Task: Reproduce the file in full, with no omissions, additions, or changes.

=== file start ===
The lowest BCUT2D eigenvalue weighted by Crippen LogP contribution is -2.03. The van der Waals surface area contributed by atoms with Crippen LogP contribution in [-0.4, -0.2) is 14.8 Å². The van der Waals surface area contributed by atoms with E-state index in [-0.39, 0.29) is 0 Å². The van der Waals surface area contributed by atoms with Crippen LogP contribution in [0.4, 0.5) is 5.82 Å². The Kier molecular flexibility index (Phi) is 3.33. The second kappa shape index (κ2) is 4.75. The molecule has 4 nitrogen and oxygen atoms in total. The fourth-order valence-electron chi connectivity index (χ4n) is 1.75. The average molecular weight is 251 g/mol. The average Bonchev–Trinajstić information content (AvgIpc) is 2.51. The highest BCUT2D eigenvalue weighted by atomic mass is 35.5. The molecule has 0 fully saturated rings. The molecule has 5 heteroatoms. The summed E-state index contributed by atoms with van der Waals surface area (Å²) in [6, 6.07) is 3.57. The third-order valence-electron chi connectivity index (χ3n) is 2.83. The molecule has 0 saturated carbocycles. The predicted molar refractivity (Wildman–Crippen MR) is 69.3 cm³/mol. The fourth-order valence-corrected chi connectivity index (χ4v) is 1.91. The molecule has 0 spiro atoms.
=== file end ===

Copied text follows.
The lowest BCUT2D eigenvalue weighted by Crippen LogP contribution is -2.03. The van der Waals surface area contributed by atoms with Crippen LogP contribution in [-0.4, -0.2) is 14.8 Å². The van der Waals surface area contributed by atoms with E-state index in [-0.39, 0.29) is 0 Å². The van der Waals surface area contributed by atoms with Crippen LogP contribution in [0.4, 0.5) is 5.82 Å². The Kier molecular flexibility index (Phi) is 3.33. The second kappa shape index (κ2) is 4.75. The molecule has 4 nitrogen and oxygen atoms in total. The fourth-order valence-electron chi connectivity index (χ4n) is 1.75. The average molecular weight is 251 g/mol. The average Bonchev–Trinajstić information content (AvgIpc) is 2.51. The highest BCUT2D eigenvalue weighted by atomic mass is 35.5. The molecule has 0 fully saturated rings. The molecule has 5 heteroatoms. The summed E-state index contributed by atoms with van der Waals surface area (Å²) in [6, 6.07) is 3.57. The third-order valence-electron chi connectivity index (χ3n) is 2.83. The molecule has 0 saturated carbocycles. The predicted molar refractivity (Wildman–Crippen MR) is 69.3 cm³/mol. The fourth-order valence-corrected chi connectivity index (χ4v) is 1.91. The molecule has 0 spiro atoms.